From the Hans Christian Andersen biography "The Life of Hans Christian Andersen. Day By Day", written by DPhil Johan de Mylius:
1825Like an "Aladdin at the Castle"
1825: Like an "Aladdin at the Castle"
HCA and the entire senior class of the school witness the execution of three murderers on a hill between Slagelse and Skælskør. The event makes a strong impression on HCA, who has a sensitive mind .
Once again in Odense, where his mother has been granted free residency at the almshouse, Doctors Boder.
16th September ff.
The oldest preserved extracts from HCA's diaries are from this time on.
HCA copies a Danish essay into a letter to the benefactor Jonas Collin (about what separates us from animals), and at the ending of that essay he says something that can actually be called a red thread throughout his entire writings and endeavours:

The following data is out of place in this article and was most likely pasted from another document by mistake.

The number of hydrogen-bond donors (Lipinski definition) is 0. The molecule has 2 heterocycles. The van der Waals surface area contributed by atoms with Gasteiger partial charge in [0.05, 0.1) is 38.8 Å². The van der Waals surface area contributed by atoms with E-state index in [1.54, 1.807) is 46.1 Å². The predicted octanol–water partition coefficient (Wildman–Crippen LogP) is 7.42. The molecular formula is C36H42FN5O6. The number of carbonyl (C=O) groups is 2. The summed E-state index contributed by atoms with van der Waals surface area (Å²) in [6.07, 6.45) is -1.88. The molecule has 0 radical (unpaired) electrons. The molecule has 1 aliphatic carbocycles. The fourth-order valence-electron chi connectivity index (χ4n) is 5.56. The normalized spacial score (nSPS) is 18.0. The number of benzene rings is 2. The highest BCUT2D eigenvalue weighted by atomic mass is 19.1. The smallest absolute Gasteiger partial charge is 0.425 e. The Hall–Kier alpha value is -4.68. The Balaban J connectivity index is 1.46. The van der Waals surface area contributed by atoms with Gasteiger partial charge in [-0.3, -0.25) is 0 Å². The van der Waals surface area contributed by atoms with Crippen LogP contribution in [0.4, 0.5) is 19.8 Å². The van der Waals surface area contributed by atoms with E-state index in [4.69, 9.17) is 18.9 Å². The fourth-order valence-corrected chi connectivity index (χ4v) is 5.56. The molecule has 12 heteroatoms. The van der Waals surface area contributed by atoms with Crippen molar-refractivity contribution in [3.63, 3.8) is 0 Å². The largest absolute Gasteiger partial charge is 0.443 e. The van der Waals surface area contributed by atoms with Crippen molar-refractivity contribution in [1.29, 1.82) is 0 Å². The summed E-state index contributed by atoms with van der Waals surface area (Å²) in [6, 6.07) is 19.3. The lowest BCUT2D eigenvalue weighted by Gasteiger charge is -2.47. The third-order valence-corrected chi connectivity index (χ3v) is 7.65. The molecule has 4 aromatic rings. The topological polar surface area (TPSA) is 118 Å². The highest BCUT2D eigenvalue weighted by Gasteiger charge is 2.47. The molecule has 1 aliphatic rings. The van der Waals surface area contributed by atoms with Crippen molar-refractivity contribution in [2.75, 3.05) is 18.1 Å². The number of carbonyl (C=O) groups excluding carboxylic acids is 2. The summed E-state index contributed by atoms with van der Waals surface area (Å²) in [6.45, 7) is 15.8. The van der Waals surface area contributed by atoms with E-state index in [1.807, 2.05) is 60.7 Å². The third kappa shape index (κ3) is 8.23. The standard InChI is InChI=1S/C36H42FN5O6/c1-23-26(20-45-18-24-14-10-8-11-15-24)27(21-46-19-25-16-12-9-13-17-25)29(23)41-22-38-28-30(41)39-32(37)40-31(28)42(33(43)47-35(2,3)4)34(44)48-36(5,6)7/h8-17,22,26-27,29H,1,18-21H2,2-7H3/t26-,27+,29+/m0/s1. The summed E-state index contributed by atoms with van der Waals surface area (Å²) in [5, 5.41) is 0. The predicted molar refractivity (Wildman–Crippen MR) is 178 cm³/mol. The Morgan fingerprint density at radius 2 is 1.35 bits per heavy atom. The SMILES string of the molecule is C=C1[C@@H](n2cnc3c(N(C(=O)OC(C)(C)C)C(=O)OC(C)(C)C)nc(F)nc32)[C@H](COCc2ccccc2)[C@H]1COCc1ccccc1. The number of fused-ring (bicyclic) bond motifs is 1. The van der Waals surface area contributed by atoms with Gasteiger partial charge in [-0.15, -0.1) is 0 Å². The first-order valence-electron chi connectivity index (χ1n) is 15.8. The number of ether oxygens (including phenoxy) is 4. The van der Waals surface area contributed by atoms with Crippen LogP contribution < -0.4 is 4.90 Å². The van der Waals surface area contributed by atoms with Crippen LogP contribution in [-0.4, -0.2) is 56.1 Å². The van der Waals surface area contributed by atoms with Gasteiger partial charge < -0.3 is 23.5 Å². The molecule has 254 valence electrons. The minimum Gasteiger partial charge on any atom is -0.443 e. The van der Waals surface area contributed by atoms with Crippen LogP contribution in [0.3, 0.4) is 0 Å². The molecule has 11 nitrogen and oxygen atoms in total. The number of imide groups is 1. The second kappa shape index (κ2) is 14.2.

"Into the stream of time crashes everything mediocre, only the extraordinarily great can continue to exist”.
Upon Meisling's suggestion, HCA moves in with him. The grotesque bustle of life at the home of the Meislings provides material for tales of Peer's school-life in Lykke Peer (Lucky Peter), amongst others.
To Copenhagen, where Christmas is spent, upon invitation, with the Wulffs (Wulff had now become director of the Naval Academy and taken up residence at Amalienborg Palace (in the wing later titled Frederik VIII's palace).
In Levnedsbogen (The Biography), HCA cites impressions recorded in his early diaries stemming from this visit, during which he was given three volumes of Shakespeare, "beautifully bound". Here, he recalls the final scene from Oehlenschläger's Aladdin, and sees it as a model for his impression of himself and his entire situation. On an equal note, Aladdin became a model for his autobiographies and other parts of his writing: "Out there on the great courtyard [at the Wulffs' HCA has a bedroom facing the palace courtyard] I would walk, 5 or 6 years ago; no one in the entire city knew me, and now, in the company of a dear and esteemed family, I may revel in my Shakespeare, - Oh Lord, it is just like Aladdin, I too sit at the palace and look down. Merciful God! No, you will not forsake me. I could embrace you!"